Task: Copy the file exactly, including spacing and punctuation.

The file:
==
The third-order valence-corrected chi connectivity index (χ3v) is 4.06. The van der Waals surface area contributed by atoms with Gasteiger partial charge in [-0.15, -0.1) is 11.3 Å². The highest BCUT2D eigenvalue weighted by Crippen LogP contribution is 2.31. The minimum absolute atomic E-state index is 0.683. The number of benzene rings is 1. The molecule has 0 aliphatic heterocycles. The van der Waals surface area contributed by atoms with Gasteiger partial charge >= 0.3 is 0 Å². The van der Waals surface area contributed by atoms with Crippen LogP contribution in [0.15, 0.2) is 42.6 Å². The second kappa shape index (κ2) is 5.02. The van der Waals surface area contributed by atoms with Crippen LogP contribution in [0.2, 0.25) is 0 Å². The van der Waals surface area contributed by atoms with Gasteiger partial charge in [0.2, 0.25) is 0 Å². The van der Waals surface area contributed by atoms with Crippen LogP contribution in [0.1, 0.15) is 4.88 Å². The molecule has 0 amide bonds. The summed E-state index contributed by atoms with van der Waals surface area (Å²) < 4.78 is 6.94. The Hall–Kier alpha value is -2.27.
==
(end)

The third-order valence-corrected chi connectivity index (χ3v) is 4.06. The van der Waals surface area contributed by atoms with Gasteiger partial charge in [-0.15, -0.1) is 11.3 Å². The highest BCUT2D eigenvalue weighted by Crippen LogP contribution is 2.31. The minimum absolute atomic E-state index is 0.683. The number of benzene rings is 1. The molecule has 0 aliphatic heterocycles. The van der Waals surface area contributed by atoms with Gasteiger partial charge >= 0.3 is 0 Å². The van der Waals surface area contributed by atoms with Crippen LogP contribution in [0.15, 0.2) is 42.6 Å². The second kappa shape index (κ2) is 5.02. The van der Waals surface area contributed by atoms with Crippen LogP contribution in [0.2, 0.25) is 0 Å². The van der Waals surface area contributed by atoms with Gasteiger partial charge in [0.2, 0.25) is 0 Å². The van der Waals surface area contributed by atoms with Crippen LogP contribution in [0.1, 0.15) is 4.88 Å². The molecule has 0 amide bonds. The summed E-state index contributed by atoms with van der Waals surface area (Å²) < 4.78 is 6.94. The Hall–Kier alpha value is -2.27.